Bloomberg also reported a recent poll of Bloomberg participants results are in the graphics below. As you again see the participants are bullish on Japan and the U.S. by a more than 2-to-1 margin and they are negative on gold by more than a 2-to-1 margin.

In addition, a few months ago David Stockman, Reagan's former budget adviser, came out with some very negative thoughts on the market. Stockman stated the following.

"We're in a monetary fantasyland," Stockman said.

Stockman, the author of "The Great Deformation: The Corruption of Capitalism in America," says the market will suffer a major downturn when the Fed, which is buying $85 billion worth of securities a month as part of quantitative easing, indicates it will stop printing money.

"The minute the Fed hints that it's going to normalize interest rates in some way, that trade will be unwound," Stockman said. "The fast money will sell the bond and then the slower money will sell the bond and then pretty soon, the mutual fund managers will panic.

"And where is the bid? Right now, the Fed is the bid. The Fed is propping up the price of the bond and the Fed is shoveling free money into Wall Street to speculate."

Stockman said the real growth rate of the economy for the past 13 years has been the lowest since the Civil War and median income of the average family is down 8% since 2000.

"What we have is massive fiscal stimulus; what we have is a Fed that creates serial bubbles," Stockman said. "All of this creates kind of the appearance of prosperity temporarily and then the day of reckoning comes, the bubbles break. Then we have disaster in its wake and then they come back and say let's do more of the same so that we can get out of the mess that we're in." [see Fox video]

What I find interesting is that stockman was attacked in the press for speaking this, which I feel is basically the truth. It reminded me of when naysayers such as Roubini and Schiff were attacking the housing bubble saying it was going to blow up. They were attacked.

Finally, we have just the straight up action in the market. If you look at the last bull market the markets moved choppily up until mid 2006 then went straight up into mid 2007 for about a year. From the bottom of the correction in 2006 to the top in 2007 the S and P went up about 25 percent . This time it has been even more step from the correction in late 2012 to the present the market is up over 33 percent. In addition, it is up nearly 150 percent from the 2009 lows and nearly 60 percent from just the 2011 lows. This is way too hot .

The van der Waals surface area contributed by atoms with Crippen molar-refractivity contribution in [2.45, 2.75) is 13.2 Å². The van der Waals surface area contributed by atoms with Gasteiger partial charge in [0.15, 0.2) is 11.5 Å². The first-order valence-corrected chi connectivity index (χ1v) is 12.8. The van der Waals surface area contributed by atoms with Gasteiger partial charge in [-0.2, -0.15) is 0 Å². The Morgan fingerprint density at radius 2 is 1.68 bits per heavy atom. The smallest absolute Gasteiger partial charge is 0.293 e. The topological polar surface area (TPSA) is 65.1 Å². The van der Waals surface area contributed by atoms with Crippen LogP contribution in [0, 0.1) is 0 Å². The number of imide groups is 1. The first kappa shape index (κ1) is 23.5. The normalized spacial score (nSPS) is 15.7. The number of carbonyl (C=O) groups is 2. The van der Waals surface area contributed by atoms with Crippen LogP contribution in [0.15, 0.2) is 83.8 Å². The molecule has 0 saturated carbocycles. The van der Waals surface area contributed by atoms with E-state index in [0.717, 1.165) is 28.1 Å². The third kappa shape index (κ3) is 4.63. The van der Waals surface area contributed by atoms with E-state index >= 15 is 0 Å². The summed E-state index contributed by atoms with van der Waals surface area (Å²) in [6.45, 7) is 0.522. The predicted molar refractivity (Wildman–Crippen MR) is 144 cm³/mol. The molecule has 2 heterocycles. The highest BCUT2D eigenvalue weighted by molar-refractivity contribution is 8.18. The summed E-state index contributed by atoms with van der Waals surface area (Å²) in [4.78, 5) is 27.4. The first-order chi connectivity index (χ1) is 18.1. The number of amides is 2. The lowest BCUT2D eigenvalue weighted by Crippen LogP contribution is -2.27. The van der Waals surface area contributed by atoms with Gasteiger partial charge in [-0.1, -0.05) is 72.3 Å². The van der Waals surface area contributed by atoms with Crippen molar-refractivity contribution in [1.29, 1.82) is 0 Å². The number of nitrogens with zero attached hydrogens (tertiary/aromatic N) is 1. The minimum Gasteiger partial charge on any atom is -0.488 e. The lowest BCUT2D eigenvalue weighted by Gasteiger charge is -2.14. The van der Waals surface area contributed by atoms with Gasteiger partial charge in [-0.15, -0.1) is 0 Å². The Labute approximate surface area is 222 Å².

In addition, if you really think the market is breaking out, let me show you otherwise. Enclosed is a chart of the S and P in the 1970s. Note that the S and P broke its 1966 high in 1970, 1974, and 1980 yet the secular bull market did not really start until 1982. The 1980 top was over nearly 50 percent higher than the 1966 high. Therefore, there is no reason the S and P can not rally to 1800, 1900 or even 2000 and still be in a long term secular bear market. Actually, the Dow is trading a lot like the S and P did in the seventies. Again no reason to think we won't go to 16000 or something. However, I think we are closer to the top of this rally than the bottom.

One thing that has helped the market is the internals, the advance/decline line has stayed very positive during the entire market upturn. We need to see some sort of weakness in the internals before we see the market roll over and die.

So what does this mean for gold? Very positive. What I like about gold is it is now trading opposite to the market, which is its traditional role. I think if the market trades down we can trade more like 2000-2002 or the seventies or 2007-mid 2008 and trade up as the market trades down. An interesting ETF too look at is FSG a leveraged ETF that shorts the S and P 500 and goes long gold.

I really think this bull market is doomed. It has been caused by cheap money and delusional thinking. They are just reflating old bubbles like consumer debt and housing. It is going to blow again. However, what is interesting is this time around gold and commodities are not participating in the rally. This could be a sign that they could go counter to the market, once it and probably the dollar blow.

© Dave Skarica